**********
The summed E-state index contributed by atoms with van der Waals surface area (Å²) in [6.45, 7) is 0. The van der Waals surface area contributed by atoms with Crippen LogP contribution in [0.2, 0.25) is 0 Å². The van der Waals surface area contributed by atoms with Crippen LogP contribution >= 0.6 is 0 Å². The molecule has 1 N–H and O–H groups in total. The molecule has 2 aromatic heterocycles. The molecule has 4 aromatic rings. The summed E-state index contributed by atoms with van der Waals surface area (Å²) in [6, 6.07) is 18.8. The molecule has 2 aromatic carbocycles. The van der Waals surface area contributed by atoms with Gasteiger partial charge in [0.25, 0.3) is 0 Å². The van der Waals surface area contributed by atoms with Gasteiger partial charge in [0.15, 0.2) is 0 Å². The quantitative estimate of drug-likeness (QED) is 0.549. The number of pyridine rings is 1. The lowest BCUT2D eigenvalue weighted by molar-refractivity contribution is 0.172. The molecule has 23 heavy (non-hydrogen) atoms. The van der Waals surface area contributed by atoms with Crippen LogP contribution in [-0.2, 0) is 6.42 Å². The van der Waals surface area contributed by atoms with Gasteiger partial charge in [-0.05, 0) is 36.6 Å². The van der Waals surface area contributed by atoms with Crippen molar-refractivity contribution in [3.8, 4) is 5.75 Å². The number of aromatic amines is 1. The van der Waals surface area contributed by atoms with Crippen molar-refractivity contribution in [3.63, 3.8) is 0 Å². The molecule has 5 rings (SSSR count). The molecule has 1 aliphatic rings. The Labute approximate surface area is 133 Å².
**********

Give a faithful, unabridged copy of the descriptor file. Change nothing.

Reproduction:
The summed E-state index contributed by atoms with van der Waals surface area (Å²) in [6.45, 7) is 0. The van der Waals surface area contributed by atoms with Crippen LogP contribution in [0.2, 0.25) is 0 Å². The van der Waals surface area contributed by atoms with Crippen LogP contribution >= 0.6 is 0 Å². The molecule has 1 N–H and O–H groups in total. The molecule has 2 aromatic heterocycles. The molecule has 4 aromatic rings. The summed E-state index contributed by atoms with van der Waals surface area (Å²) in [6, 6.07) is 18.8. The molecule has 2 aromatic carbocycles. The van der Waals surface area contributed by atoms with Gasteiger partial charge in [0.25, 0.3) is 0 Å². The van der Waals surface area contributed by atoms with Gasteiger partial charge in [0.15, 0.2) is 0 Å². The quantitative estimate of drug-likeness (QED) is 0.549. The number of pyridine rings is 1. The lowest BCUT2D eigenvalue weighted by molar-refractivity contribution is 0.172. The molecule has 23 heavy (non-hydrogen) atoms. The van der Waals surface area contributed by atoms with Crippen LogP contribution in [-0.2, 0) is 6.42 Å². The van der Waals surface area contributed by atoms with Gasteiger partial charge in [-0.05, 0) is 36.6 Å². The van der Waals surface area contributed by atoms with Crippen molar-refractivity contribution in [3.8, 4) is 5.75 Å². The number of aromatic amines is 1. The van der Waals surface area contributed by atoms with Crippen molar-refractivity contribution in [3.63, 3.8) is 0 Å². The molecule has 5 rings (SSSR count). The molecule has 1 aliphatic rings. The Labute approximate surface area is 133 Å².